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Relationship between Optical Coherence Tomography and Electrophysiology of the Visual Pathway in Non-Optic Neuritis Eyes of Multiple Sclerosis Patients

  • Prema Sriram,

    Affiliation Australian School of Advanced Medicine, Macquarie University, Sydney, Australia

  • Chenyu Wang,

    Affiliation Brain and Mind Research Institute, University of Sydney, Sydney, Australia

  • Con Yiannikas,

    Affiliation Concord Hospital, Sydney, Australia

  • Raymond Garrick,

    Affiliation St Vincent’s Hospital, Sydney, Australia

  • Michael Barnett,

    Affiliation Brain and Mind Research Institute, University of Sydney, Sydney, Australia

  • John Parratt,

    Affiliation Royal North Shore Hospital, Sydney, Australia

  • Stuart L. Graham,

    Affiliations Australian School of Advanced Medicine, Macquarie University, Sydney, Australia, Save Sight Institute, Department of Ophthalmology, University of Sydney, Sydney, Australia

  • Hemamalini Arvind,

    Affiliations Australian School of Advanced Medicine, Macquarie University, Sydney, Australia, Save Sight Institute, Department of Ophthalmology, University of Sydney, Sydney, Australia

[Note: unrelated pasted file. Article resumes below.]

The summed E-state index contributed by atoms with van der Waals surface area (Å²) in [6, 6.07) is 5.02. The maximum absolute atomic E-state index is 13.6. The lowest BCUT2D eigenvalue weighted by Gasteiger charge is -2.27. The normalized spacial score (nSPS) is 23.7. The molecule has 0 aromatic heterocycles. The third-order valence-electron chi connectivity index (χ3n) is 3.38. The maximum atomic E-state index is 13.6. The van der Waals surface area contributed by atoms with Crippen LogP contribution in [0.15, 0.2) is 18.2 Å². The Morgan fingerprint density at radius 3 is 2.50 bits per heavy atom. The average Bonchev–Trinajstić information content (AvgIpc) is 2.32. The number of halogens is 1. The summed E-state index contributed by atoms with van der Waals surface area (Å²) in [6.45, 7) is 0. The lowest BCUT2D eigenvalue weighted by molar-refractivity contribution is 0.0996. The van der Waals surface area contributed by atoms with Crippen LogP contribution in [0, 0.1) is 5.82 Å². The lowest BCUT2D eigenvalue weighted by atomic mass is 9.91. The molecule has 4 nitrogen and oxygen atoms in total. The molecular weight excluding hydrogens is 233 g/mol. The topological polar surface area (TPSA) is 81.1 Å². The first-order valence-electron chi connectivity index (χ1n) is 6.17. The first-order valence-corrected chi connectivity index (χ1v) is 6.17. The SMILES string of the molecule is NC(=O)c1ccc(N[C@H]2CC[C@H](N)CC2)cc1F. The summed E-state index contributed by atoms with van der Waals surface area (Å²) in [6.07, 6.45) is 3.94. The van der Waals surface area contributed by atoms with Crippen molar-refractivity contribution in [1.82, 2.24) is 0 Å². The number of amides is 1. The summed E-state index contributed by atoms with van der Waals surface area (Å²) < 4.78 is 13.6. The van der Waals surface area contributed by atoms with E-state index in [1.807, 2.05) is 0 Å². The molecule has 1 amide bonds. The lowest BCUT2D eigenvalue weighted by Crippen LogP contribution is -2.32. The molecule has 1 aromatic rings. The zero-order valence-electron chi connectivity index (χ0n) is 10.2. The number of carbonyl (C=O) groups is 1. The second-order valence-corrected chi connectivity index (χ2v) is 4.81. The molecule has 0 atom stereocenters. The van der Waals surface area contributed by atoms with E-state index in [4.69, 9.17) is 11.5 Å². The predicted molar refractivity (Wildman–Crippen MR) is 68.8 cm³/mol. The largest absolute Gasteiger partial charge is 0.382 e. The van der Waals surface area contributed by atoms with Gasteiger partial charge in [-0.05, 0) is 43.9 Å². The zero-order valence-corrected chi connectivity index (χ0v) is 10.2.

• Alexander Klistorner

    sasha@eye.usyd.edu.au

    Affiliations Australian School of Advanced Medicine, Macquarie University, Sydney, Australia, Save Sight Institute, Department of Ophthalmology, University of Sydney, Sydney, Australia

Relationship between Optical Coherence Tomography and Electrophysiology of the Visual Pathway in Non-Optic Neuritis Eyes of Multiple Sclerosis Patients

  • Prema Sriram, 
  • Chenyu Wang, 
  • Con Yiannikas, 
  • Raymond Garrick, 
  • Michael Barnett, 
  • John Parratt, 
  • Stuart L. Graham, 
  • Hemamalini Arvind, 
  • Alexander Klistorner
PLOS
x

Abstract

Purpose

Loss of retinal ganglion cells in in non-optic neuritis eyes of Multiple Sclerosis patients (MS-NON) has recently been demonstrated. However, the pathological basis of this loss at present is not clear. Therefore, the aim of the current study was to investigate associations of clinical (high and low contrast visual acuity) and electrophysiological (electroretinogram and multifocal Visual Evoked Potentials) measures of the visual pathway with neuronal and axonal loss of RGC in order to better understand the nature of this loss.

Methods